Une cygne noire, couvant son oeuf, a été lapidée et tuée par six jeunes voyous dans un parc à Melbourne, en Australie. Elle est morte dans les bras d'une femme qui a vu l'agression.
Les cygnes restent avec le même partenaire pendant toute leur vie. Naturellement, son partenaire est dévasté, et il couve l'oeuf à sa place. Ca le rend vulnérable à une attaque par un renard, par exemple. C'est très difficile pour un oiseau d'élever sa famille seul. Le zoo de Melbourne est prêt à l'aider, mais ce qu'il veut faire c'est enlever l'oeuf.
Les meurtres des cygnes en Auvergne ne méritent jamais un paragraphe dans La Montagne. Les cygnes dans le Jardin Lecoq, ou bien dans le parc à Riom, sont souvent agressés par des chiens méchants. Le survivant reste seul pendant quelques mois, et puis un nouveau cygne paraît. La plupart des citoyens ne remarquent rien. Cependant, les chiens remarquent tout, et c'est grâce à Anaïs et ensuite à Rafale que je suis au courant des tragédies locales.
Et La Montagne n'écrit même pas d'épitaphe.
Aïda de la Rue
Zoo to help grieving swan care for egg
The Melbourne Zoo has stepped in to help a grieving father swan look after his egg after his partner was attacked and killed by youths at a park.
Police say they have identified some of the attackers and hope to speak to them later today.
Witnesses have told police that six youths threw an object at the mother swan in Queens Park, Moonee Ponds, causing a serious head wound that killed her on Wednesday afternoon.
The surviving swan guards its nest after teenagers killed its partner. Photo: Craig Abraham
The swan and its mate were the only nesting swans at the park and the father has remained sitting on the single egg in the nest since the attack.
Moonee Valley Council has decided to take the egg to the zoo once the father swan voluntarily leaves the nest and the egg will be kept in an incubator.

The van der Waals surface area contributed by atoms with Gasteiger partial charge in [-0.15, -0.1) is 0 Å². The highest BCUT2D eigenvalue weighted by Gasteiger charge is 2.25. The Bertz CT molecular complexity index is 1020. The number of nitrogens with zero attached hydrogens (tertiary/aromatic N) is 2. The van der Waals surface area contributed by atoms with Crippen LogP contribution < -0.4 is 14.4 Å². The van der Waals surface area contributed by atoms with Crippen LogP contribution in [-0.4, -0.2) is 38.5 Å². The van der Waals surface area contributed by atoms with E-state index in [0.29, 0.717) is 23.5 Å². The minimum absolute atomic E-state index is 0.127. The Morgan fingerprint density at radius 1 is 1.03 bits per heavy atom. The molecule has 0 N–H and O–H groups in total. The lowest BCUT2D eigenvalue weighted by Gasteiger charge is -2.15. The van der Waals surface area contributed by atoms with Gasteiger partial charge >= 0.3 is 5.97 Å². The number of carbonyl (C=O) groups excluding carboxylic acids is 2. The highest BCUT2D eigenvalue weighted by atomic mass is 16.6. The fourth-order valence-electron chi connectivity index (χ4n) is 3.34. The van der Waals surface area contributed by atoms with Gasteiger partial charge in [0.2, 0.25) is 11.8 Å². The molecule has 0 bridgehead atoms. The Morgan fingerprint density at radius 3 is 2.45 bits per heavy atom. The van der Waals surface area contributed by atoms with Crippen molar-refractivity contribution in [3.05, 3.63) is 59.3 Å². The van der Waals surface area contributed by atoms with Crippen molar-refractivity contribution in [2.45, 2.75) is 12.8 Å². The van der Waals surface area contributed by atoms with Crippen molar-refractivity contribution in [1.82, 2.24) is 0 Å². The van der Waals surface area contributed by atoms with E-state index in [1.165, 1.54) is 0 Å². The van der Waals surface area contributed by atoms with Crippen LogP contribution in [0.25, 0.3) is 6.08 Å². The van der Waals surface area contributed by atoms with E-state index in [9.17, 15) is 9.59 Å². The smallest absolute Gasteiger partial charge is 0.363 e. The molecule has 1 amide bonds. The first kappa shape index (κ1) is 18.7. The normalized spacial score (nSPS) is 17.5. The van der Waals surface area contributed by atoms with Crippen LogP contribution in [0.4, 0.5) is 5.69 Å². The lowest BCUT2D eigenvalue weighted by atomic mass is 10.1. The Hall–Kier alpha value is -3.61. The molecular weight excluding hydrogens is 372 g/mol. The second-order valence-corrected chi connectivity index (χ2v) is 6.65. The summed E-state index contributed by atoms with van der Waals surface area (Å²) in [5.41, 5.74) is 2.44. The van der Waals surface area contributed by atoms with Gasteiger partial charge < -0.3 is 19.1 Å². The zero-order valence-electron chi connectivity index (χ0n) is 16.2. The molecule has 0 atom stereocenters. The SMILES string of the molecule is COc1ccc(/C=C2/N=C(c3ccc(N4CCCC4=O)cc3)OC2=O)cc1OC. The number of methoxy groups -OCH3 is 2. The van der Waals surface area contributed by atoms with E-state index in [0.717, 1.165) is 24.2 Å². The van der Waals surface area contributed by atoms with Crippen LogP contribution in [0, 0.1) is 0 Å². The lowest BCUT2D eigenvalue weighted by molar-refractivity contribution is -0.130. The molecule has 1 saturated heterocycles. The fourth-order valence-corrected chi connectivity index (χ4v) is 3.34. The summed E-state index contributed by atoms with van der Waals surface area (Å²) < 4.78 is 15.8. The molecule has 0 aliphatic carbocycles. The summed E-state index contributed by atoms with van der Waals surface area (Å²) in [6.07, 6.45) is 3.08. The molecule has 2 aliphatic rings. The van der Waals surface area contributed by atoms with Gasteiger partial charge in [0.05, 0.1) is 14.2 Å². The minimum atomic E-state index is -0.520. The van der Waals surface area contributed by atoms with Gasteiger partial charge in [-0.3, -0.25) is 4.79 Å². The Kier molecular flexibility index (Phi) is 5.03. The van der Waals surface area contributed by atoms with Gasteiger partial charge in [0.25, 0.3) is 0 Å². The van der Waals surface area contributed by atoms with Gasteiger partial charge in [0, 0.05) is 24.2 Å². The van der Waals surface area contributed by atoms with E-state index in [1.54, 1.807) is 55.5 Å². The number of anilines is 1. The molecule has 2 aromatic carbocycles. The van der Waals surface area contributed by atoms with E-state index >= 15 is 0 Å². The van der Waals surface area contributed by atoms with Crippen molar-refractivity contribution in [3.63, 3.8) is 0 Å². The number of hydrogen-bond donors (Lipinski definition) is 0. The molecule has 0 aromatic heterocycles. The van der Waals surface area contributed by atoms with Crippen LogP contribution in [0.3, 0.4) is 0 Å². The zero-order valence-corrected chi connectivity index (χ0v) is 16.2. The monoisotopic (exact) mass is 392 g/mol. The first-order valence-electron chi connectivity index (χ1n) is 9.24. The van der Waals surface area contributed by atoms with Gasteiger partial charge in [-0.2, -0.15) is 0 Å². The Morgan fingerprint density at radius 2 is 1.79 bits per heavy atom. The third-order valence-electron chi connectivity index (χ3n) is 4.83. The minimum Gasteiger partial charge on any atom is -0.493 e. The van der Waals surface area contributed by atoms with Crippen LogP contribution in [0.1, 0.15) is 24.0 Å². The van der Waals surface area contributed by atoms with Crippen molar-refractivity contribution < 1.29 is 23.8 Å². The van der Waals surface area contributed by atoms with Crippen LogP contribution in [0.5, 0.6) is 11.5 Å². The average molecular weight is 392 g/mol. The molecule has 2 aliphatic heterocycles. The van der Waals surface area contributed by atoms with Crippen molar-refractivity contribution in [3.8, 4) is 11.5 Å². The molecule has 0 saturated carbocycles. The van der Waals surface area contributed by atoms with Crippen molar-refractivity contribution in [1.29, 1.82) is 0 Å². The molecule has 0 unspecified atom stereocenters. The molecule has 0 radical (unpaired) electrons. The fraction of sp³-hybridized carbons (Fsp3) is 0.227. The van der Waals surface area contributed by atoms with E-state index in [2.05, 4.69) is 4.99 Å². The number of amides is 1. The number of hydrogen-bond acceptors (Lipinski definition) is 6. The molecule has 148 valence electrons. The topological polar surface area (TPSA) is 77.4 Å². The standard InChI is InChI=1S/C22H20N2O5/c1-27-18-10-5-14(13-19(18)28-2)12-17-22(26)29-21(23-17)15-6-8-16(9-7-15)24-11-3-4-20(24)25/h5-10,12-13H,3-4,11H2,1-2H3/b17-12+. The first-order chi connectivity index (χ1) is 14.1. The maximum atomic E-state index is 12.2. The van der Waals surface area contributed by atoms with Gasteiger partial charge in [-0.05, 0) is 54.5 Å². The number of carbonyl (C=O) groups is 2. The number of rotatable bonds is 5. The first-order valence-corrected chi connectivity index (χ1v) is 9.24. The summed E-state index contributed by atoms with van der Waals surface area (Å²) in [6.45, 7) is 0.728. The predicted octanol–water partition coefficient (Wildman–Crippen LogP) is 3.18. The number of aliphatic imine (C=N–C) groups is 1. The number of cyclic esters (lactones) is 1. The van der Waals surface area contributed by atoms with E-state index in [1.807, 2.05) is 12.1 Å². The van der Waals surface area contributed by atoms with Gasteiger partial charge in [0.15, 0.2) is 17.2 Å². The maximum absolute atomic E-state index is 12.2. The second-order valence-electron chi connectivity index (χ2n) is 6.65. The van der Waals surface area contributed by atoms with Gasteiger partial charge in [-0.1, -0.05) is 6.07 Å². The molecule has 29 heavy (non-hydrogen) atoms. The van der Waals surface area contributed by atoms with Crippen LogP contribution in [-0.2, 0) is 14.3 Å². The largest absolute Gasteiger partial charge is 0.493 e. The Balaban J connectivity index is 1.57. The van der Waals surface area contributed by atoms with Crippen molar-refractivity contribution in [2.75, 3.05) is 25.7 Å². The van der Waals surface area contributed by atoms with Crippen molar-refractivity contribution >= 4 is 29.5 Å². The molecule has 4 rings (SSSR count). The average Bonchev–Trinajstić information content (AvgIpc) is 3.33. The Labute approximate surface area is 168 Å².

"We will continue to monitor the swan, who is currently still attending to the nest," Moonee Valley City Council environment executive manager Scott Widdicombe said.
"Council is extremely concerned that it may be detrimental to the male swan to try and take the egg prematurely."
Melbourne Zoo native fauna curator Peter Courtney said removing the swan egg from its father's care was probably in the best interests of both parties.
He said the father swan, or cob, was in a dangerous position by remaining on the nest and less able on his own to protect himself and the egg from predators such as foxes.
"He's more vulnerable now as a solitary parent looking after the egg. He's got to sit [on the egg], he's got to feed himself and maintain the egg, it's a lot of work for him," he said.
He also predicted the grieving swan would be able to bounce back from the loss of his partner and egg.
"In the wild, animals do lose mates and they do then form new bonds. He will recover, it will take a while though," he said.
He said it was premature to predict the chances of the egg's survival. However, if the egg hatches it will be raised at the zoo and released back in the park after it could fend for itself.
Moonee Valley mayor John Sipek expressed his outrage at the attack and said its rangers would do everything they could to help the father swan protect its unborn cygnet.
"Council rangers will keep a close eye on the swan and its egg to ensure their safety and wellbeing," he said.
The attack has shocked visitors of the park and one patron even left a bouquet of flowers and a card near the swan's nest stating: "To mamma swan, thanks for all the wonderful memories."